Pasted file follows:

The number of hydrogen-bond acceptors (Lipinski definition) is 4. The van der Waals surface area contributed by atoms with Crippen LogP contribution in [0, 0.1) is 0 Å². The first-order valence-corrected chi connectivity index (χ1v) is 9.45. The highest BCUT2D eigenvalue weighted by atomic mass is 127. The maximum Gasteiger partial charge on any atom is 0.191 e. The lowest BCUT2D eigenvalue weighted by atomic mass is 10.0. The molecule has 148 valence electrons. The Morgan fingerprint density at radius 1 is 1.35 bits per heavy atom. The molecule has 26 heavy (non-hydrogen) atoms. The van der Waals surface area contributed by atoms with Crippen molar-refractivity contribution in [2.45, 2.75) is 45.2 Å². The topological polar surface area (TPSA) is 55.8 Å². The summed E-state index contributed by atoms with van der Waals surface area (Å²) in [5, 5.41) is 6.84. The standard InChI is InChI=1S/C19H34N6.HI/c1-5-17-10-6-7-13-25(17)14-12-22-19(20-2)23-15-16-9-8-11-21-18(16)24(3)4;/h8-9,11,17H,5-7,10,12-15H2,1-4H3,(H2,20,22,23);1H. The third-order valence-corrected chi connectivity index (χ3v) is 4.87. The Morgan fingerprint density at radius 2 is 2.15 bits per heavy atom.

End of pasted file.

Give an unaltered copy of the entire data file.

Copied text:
The number of hydrogen-bond acceptors (Lipinski definition) is 4. The van der Waals surface area contributed by atoms with Crippen LogP contribution in [0, 0.1) is 0 Å². The first-order valence-corrected chi connectivity index (χ1v) is 9.45. The highest BCUT2D eigenvalue weighted by atomic mass is 127. The maximum Gasteiger partial charge on any atom is 0.191 e. The lowest BCUT2D eigenvalue weighted by atomic mass is 10.0. The molecule has 148 valence electrons. The Morgan fingerprint density at radius 1 is 1.35 bits per heavy atom. The molecule has 26 heavy (non-hydrogen) atoms. The van der Waals surface area contributed by atoms with Crippen molar-refractivity contribution in [2.45, 2.75) is 45.2 Å². The topological polar surface area (TPSA) is 55.8 Å². The summed E-state index contributed by atoms with van der Waals surface area (Å²) in [5, 5.41) is 6.84. The standard InChI is InChI=1S/C19H34N6.HI/c1-5-17-10-6-7-13-25(17)14-12-22-19(20-2)23-15-16-9-8-11-21-18(16)24(3)4;/h8-9,11,17H,5-7,10,12-15H2,1-4H3,(H2,20,22,23);1H. The third-order valence-corrected chi connectivity index (χ3v) is 4.87. The Morgan fingerprint density at radius 2 is 2.15 bits per heavy atom.